If you have previously spoken on or submitted a proposal on the same essay topic, you should carefully adjust it specifically for this conference or even completely rewrite the proposal based on your changing and evolving research.
You should then explain why your thesis is original and innovative as well as important and interesting to scholars who might be outside your specific area of research. As Kate Turabian states, “whether your role at a conference is to talk or only listen depends not just on the quality of your research, but on the significance of your question.” (Turabian, Kate L. A Manual for Writers of Research Papers, Theses, and Dissertations. Chicago, IL: U of Chicago P, 2007. p. 128). This portion takes up approximately three to five lines, whereas the rest (approximately another third of the total length) focuses on the conclusion that you will arrive at in your essay and exemplary evidence.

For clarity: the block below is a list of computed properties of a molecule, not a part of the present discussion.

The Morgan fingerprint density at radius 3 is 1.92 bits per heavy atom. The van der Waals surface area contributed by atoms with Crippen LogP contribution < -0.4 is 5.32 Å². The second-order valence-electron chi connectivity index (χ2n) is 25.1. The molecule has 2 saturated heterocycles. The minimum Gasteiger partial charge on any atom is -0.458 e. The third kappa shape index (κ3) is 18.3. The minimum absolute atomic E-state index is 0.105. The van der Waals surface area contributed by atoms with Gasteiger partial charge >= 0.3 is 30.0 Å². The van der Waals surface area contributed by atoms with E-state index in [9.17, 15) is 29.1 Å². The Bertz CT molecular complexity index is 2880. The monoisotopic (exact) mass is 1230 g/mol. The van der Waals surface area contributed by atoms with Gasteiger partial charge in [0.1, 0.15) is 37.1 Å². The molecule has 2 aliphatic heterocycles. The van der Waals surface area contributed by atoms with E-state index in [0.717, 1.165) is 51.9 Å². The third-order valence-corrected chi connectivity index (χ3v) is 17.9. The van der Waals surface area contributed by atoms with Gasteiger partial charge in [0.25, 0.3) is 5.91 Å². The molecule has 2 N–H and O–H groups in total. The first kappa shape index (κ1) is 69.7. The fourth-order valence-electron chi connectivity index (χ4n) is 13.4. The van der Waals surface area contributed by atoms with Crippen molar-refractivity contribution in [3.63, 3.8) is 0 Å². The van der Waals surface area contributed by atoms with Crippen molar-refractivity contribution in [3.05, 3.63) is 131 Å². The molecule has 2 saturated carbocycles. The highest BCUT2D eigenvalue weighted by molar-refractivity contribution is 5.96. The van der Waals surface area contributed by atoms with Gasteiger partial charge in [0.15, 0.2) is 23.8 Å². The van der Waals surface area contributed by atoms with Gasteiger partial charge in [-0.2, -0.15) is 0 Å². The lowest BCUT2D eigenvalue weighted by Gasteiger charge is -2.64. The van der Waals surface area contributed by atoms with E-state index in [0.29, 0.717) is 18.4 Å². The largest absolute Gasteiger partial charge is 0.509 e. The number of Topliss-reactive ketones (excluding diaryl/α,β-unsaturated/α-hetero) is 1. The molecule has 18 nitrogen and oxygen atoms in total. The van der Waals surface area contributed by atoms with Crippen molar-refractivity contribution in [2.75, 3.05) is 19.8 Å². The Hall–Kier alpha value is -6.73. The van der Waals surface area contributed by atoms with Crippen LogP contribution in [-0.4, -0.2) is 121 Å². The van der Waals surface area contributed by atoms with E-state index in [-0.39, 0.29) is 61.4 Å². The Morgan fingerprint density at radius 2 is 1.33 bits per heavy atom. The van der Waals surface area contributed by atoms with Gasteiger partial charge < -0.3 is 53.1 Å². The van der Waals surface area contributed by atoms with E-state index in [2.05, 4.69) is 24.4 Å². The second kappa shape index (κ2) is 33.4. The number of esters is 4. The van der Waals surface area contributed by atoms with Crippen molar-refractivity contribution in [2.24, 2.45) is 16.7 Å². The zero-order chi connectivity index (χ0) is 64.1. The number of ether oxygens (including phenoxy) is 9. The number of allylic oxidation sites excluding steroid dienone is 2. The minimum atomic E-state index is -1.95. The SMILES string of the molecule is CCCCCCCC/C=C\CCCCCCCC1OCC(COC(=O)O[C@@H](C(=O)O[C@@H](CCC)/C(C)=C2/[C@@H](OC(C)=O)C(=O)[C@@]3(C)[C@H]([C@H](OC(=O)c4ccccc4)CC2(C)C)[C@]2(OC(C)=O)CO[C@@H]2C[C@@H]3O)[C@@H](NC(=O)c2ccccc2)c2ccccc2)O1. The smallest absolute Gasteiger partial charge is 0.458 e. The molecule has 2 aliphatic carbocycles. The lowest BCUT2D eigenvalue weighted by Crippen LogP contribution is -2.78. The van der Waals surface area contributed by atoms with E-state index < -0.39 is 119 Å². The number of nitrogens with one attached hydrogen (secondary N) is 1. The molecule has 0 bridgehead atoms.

Throughout this course, you explored different methodologies, designs, and data collection strategies. Using those experiences and feedback, you will develop a final proposal for a hypothetical study. Specifically, for this assignment, you are asked to develop an expanded proposal that incorporates the feedback you have received as well as your own supported reflections on the readings. This is not meant to be a milestone document nor will it be approved as such, but the proposal should provide an opportunity to test out a possible idea and to get feedback that would be useful as you consider possible topics and research designs for your dissertation work. Remember to use APA formatting and check for grammatical errors. Be sure to use scholarly sources to support all assertions and research decisions. It is also vital that you ensure there is alignment between the components of your paper; you should use Krathwohls Chain of Reasoning to assist. The proposal needs to include: A statement as to the problem the research study will address as well as justification and evidence to verify that the problem exists.. Remember the problem statement should reflect your degree type (applied or theoretical) A purpose statement that outlines how you will address the problem. A list of the research questions, including hypotheses if a quantitative or mixed study. A description of the research methodology you have chosen (i.e., quantitative, qualitative, or mixed) and a justification as to why this approach is best suited to address the problem and answer the specific research questions. A discussion on the research design you have proposed (e.g., case study, quasi-experimental, etc.) and a justification as to why this design is the best choice and aligns with other aspects of the study. A description of the data collection process, with justifications, to include a discussion of the following: Overview of the population and sampling technique, Instruments used (e.g., survey, interview protocol), and Overview of process for collection and any challenges you envision. A brief discussion of the proposed analysis techniques with justification on alignment of techniques with problem, purpose, and questions. A brief discussion of how reliability and validity (or trustworthiness) will be maintained. A brief discussion of the limitations and ethical considerations, including how limitations, biases, and ethical considerations will be addressed. Length: 12-15 pages. Must contain a minimum of 8 references. 100% ORIGINAL!